A third generation farmer who started sowing seeds of change for the benefit of wildlife more than 30 years ago is reaping rewards, most recently through recognition as “Countryside Farmer of the Year” in the Farmers Weekly Awards.
Nicholas Watts MBE grows arable crops, bird seed and organic vegetables on his 850 hectares at Vine House Farm in Lincolnshire. In the last 10 years, he has seen barn owl numbers quadruple, whitethroat numbers double, lapwing numbers increase from two to nine pairs and breeding tree sparrow pairs increase ten-fold.
The Wildlife Trusts, which recognise farmers hold a key to the well-being of our countryside and, in turn, the health of our wildlife, launched a partnership with conservation award-winning Vine House Farm in August 2007.
Stephanie Hilborne, Chief Executive for The Wildlife Trusts, said: "We are thrilled Nicholas has been recognised for his active commitment to conservation. His creation of habitat is vital to ensure wildlife has enough room to adapt to threats including climate change."
Nicholas Watts adds: "The Wildlife Trusts and Vine House Farm aim to reverse the decline of wildlife and enhance the variety of species in the UK. Through the conservation work it has undertaken, Vine House Farm is seeing increases in bird populations compared to national populations which are either static or declining."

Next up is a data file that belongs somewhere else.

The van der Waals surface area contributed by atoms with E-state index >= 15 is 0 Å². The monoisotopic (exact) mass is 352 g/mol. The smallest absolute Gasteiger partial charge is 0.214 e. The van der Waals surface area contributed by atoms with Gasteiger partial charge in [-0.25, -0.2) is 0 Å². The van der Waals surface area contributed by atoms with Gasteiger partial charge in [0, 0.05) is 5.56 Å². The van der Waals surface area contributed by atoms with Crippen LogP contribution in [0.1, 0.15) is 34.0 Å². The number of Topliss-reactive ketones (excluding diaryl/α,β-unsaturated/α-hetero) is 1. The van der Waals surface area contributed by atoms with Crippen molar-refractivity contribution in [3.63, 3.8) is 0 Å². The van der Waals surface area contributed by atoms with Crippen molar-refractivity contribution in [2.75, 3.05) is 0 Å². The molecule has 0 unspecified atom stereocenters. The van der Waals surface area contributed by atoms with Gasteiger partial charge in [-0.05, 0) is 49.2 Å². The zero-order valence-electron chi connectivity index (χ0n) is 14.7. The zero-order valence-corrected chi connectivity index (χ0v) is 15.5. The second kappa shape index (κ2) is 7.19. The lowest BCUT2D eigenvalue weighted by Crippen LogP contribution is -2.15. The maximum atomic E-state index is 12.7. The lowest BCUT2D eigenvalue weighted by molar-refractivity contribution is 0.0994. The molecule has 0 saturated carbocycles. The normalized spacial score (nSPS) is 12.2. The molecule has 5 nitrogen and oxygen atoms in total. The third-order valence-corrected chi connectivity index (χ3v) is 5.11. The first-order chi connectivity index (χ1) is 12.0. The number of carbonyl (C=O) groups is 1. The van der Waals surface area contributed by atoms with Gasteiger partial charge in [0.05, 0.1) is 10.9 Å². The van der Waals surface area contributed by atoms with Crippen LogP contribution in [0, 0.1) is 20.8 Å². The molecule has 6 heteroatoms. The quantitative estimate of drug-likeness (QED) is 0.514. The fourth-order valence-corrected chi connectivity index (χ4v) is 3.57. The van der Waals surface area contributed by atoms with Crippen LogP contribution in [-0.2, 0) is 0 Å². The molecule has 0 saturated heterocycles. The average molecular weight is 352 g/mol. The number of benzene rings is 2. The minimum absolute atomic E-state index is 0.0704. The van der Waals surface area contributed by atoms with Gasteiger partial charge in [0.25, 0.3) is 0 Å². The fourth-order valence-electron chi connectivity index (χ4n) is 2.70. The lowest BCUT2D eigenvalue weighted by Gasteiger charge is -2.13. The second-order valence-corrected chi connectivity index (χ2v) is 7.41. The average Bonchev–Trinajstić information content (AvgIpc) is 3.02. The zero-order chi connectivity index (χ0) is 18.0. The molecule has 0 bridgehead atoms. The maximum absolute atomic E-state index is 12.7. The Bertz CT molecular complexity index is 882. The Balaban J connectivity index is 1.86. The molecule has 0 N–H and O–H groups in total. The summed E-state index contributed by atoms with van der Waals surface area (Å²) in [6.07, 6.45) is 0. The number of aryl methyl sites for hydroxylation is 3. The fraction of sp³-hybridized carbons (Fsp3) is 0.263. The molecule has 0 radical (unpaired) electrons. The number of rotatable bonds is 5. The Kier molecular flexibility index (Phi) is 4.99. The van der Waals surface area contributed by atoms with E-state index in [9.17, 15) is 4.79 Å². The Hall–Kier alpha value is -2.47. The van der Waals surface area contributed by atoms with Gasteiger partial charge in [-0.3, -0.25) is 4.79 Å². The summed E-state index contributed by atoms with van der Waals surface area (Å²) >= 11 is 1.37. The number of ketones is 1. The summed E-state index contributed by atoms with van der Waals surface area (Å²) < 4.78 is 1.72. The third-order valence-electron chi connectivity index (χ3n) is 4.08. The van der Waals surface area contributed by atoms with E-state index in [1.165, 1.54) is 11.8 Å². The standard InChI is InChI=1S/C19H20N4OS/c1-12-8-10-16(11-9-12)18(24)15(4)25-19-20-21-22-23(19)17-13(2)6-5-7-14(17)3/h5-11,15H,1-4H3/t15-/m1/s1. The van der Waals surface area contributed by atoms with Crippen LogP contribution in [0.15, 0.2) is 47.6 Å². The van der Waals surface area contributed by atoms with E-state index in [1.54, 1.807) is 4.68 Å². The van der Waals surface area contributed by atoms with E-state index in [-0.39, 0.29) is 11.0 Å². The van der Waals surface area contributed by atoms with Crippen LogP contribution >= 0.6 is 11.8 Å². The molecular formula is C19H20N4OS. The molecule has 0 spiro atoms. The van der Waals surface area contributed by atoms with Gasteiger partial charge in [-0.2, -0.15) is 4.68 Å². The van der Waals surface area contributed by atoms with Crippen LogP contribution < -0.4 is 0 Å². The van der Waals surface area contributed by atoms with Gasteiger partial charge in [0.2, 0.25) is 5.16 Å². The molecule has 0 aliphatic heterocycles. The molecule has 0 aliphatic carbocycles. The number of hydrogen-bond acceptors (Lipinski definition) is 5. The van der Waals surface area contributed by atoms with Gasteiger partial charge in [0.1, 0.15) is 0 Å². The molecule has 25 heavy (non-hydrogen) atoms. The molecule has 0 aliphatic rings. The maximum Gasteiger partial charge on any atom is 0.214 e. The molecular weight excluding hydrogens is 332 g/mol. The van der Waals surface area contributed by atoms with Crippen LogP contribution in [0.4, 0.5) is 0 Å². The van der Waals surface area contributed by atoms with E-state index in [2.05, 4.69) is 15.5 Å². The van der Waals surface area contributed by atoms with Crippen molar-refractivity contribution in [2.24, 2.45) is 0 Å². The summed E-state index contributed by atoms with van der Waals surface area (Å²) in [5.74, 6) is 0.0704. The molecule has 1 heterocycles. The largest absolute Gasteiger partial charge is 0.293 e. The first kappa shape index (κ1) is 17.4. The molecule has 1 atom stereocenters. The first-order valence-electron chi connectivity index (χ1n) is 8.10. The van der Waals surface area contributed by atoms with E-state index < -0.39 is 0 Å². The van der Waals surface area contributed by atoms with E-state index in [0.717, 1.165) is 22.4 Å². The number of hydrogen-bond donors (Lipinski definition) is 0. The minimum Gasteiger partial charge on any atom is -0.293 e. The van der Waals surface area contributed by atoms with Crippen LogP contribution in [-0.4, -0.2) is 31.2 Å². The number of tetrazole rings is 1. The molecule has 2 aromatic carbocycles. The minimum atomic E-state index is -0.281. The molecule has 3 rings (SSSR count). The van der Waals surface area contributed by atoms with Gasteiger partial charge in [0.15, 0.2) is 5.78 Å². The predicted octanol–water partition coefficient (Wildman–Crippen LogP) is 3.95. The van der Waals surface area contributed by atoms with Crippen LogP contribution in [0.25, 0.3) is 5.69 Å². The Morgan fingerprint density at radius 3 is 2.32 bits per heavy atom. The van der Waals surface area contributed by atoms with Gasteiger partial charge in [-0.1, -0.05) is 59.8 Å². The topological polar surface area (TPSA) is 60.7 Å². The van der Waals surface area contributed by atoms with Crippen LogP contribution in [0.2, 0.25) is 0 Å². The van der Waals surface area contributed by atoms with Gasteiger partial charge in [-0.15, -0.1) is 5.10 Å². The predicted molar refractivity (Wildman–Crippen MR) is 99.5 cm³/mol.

Paul Learoyd, Chief Executive of the Lincolnshire Wildlife Trust, said: "I would like to congratulate Nicholas on this well deserved award in recognition for his tireless work incorporating nature conservation in his farming. Vine House Farm is a fine example of how the needs of man and wildlife can be met in harmony. As a member of the Lincolnshire Wildlife Trust’s Council and a long standing member Nicholas has shown a commitment to the community as well as wildlife and our partnership plays a valuable role in promoting the importance of nature conservation in this very important agricultural county."
The Farmers Weekly judging panel highlighted Nicholas’ profitable farming while promoting wildlife, his strong links with the local community, his role as a passionate ambassador for agriculture and being awarded an MBE for services to farming and conservation. The judges were Government adviser Sir Don Curry, NFU president Peter Kendall, Farmers Weekly editor Jane King, Farmer of the Year 2008 Adrian Ivory and Debbie Beaton, Farmers Weekly.
Independent judge Caroline Drummond said: "Nicholas Watts has worked hard to create an outstanding family business. He has shown profitable farming can go hand in hand with environmentally responsible practices – his passion shines through in everything he does."